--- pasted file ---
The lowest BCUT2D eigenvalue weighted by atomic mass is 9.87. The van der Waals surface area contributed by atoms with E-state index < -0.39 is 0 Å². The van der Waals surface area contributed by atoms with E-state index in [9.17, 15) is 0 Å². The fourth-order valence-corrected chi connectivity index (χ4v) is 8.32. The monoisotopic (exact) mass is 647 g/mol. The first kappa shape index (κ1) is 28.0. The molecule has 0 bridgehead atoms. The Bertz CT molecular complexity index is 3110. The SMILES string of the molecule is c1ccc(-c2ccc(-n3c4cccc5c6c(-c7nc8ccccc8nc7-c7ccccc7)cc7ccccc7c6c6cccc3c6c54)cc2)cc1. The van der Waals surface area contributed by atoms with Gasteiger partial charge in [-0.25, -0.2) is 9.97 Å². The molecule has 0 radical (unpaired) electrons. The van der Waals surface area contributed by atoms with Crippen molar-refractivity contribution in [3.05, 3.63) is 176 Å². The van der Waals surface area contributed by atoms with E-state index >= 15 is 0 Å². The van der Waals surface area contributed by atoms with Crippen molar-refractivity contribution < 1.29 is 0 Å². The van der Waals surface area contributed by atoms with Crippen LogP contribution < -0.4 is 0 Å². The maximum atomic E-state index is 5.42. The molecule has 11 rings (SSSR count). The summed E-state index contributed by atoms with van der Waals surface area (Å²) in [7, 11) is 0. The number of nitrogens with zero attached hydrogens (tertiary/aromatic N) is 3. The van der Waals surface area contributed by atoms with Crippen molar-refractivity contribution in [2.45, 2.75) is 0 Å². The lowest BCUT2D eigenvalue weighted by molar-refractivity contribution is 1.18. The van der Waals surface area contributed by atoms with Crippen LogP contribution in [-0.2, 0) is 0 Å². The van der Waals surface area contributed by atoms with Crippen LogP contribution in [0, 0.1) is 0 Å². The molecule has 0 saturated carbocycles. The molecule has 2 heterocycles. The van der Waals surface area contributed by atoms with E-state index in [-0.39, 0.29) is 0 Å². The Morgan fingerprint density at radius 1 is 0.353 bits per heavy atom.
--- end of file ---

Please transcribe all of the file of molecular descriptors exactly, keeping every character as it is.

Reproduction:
The lowest BCUT2D eigenvalue weighted by atomic mass is 9.87. The van der Waals surface area contributed by atoms with E-state index < -0.39 is 0 Å². The van der Waals surface area contributed by atoms with E-state index in [9.17, 15) is 0 Å². The fourth-order valence-corrected chi connectivity index (χ4v) is 8.32. The monoisotopic (exact) mass is 647 g/mol. The first kappa shape index (κ1) is 28.0. The molecule has 0 bridgehead atoms. The Bertz CT molecular complexity index is 3110. The SMILES string of the molecule is c1ccc(-c2ccc(-n3c4cccc5c6c(-c7nc8ccccc8nc7-c7ccccc7)cc7ccccc7c6c6cccc3c6c54)cc2)cc1. The van der Waals surface area contributed by atoms with Gasteiger partial charge in [-0.25, -0.2) is 9.97 Å². The molecule has 0 radical (unpaired) electrons. The van der Waals surface area contributed by atoms with Crippen molar-refractivity contribution in [3.05, 3.63) is 176 Å². The van der Waals surface area contributed by atoms with E-state index >= 15 is 0 Å². The van der Waals surface area contributed by atoms with Crippen molar-refractivity contribution < 1.29 is 0 Å². The van der Waals surface area contributed by atoms with Crippen LogP contribution < -0.4 is 0 Å². The maximum atomic E-state index is 5.42. The molecule has 11 rings (SSSR count). The summed E-state index contributed by atoms with van der Waals surface area (Å²) in [7, 11) is 0. The number of nitrogens with zero attached hydrogens (tertiary/aromatic N) is 3. The van der Waals surface area contributed by atoms with Crippen molar-refractivity contribution in [2.45, 2.75) is 0 Å². The lowest BCUT2D eigenvalue weighted by molar-refractivity contribution is 1.18. The van der Waals surface area contributed by atoms with Crippen LogP contribution in [-0.2, 0) is 0 Å². The van der Waals surface area contributed by atoms with Crippen LogP contribution in [0, 0.1) is 0 Å². The molecule has 0 saturated carbocycles. The molecule has 2 heterocycles. The van der Waals surface area contributed by atoms with E-state index in [-0.39, 0.29) is 0 Å². The Morgan fingerprint density at radius 1 is 0.353 bits per heavy atom.